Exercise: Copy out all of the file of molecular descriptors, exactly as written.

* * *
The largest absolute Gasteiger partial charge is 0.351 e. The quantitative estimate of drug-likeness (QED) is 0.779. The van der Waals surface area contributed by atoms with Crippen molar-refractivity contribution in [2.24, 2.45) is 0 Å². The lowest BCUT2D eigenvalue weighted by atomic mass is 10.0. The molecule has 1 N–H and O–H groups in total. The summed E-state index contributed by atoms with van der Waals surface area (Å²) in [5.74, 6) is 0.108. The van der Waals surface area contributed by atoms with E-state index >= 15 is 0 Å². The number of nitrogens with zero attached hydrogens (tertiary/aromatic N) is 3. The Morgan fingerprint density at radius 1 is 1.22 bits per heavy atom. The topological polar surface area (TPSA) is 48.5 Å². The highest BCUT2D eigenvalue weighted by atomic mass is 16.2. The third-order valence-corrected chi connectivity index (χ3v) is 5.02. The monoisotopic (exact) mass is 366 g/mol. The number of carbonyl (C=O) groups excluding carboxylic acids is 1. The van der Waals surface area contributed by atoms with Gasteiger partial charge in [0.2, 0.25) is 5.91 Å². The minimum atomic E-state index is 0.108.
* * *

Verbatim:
The largest absolute Gasteiger partial charge is 0.351 e. The quantitative estimate of drug-likeness (QED) is 0.779. The van der Waals surface area contributed by atoms with Crippen molar-refractivity contribution in [2.24, 2.45) is 0 Å². The lowest BCUT2D eigenvalue weighted by atomic mass is 10.0. The molecule has 1 N–H and O–H groups in total. The summed E-state index contributed by atoms with van der Waals surface area (Å²) in [5.74, 6) is 0.108. The van der Waals surface area contributed by atoms with E-state index >= 15 is 0 Å². The number of nitrogens with zero attached hydrogens (tertiary/aromatic N) is 3. The Morgan fingerprint density at radius 1 is 1.22 bits per heavy atom. The topological polar surface area (TPSA) is 48.5 Å². The highest BCUT2D eigenvalue weighted by atomic mass is 16.2. The third-order valence-corrected chi connectivity index (χ3v) is 5.02. The monoisotopic (exact) mass is 366 g/mol. The number of carbonyl (C=O) groups excluding carboxylic acids is 1. The van der Waals surface area contributed by atoms with Gasteiger partial charge in [0.2, 0.25) is 5.91 Å². The minimum atomic E-state index is 0.108.